Caring for the large exposed roots that break through the surface of the soil will protect the health of the entire tree.
The large, woody roots that commonly emerge through the surface of the soil primarily function as anchors for the tree. These roots have feeder roots growing off of them. Both types of roots take in oxygen for the tree. Trees often send roots above the surface for greater access to oxygen. Covering these roots incorrectly will only starve the tree and lead to issues with rot. Cutting the roots to remove them can cause part of the trunk or crown to die.
It's not always best to leave large exposed roots completely uncovered either. Hitting a root with your lawn mower can leave a large wound, which invites disease into the heart of the tree and attracts pests. Using a light layer of mulch or well-draining soil over the roots will cover them just enough to protect them from damage by helping mowers and other equipment to roll over the roots without clipping them.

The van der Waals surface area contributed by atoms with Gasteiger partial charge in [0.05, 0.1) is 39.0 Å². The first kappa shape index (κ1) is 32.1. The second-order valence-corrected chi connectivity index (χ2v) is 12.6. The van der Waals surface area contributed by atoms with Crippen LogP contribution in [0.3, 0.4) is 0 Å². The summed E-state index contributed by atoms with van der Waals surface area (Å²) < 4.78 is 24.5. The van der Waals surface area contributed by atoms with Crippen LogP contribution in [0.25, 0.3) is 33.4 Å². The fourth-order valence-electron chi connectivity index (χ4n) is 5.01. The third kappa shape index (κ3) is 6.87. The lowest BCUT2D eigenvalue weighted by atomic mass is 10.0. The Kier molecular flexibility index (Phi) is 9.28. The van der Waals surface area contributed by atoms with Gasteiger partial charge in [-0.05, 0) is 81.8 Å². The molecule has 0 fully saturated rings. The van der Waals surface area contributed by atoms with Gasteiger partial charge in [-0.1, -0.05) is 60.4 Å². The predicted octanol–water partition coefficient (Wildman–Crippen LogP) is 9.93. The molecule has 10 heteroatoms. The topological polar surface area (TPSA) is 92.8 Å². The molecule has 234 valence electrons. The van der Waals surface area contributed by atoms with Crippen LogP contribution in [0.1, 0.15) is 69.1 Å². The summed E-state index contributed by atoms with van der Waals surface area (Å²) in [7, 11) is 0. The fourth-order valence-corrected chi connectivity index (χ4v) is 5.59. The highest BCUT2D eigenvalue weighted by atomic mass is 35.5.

Adding a layer of coarse, organic mulch around a mature tree can also can slow down water evaporation, keeping the tree healthy during the driest days of summer.
If you do decide to cover exposed roots with soil or mulch, watch for the development of mushrooms. If the roots are smothered and die due to overly thick cover, fungus can rot the roots and enter the rest of the tree. Keeping the surface roots and base of the tree dry and exposed can keep this fungus under control.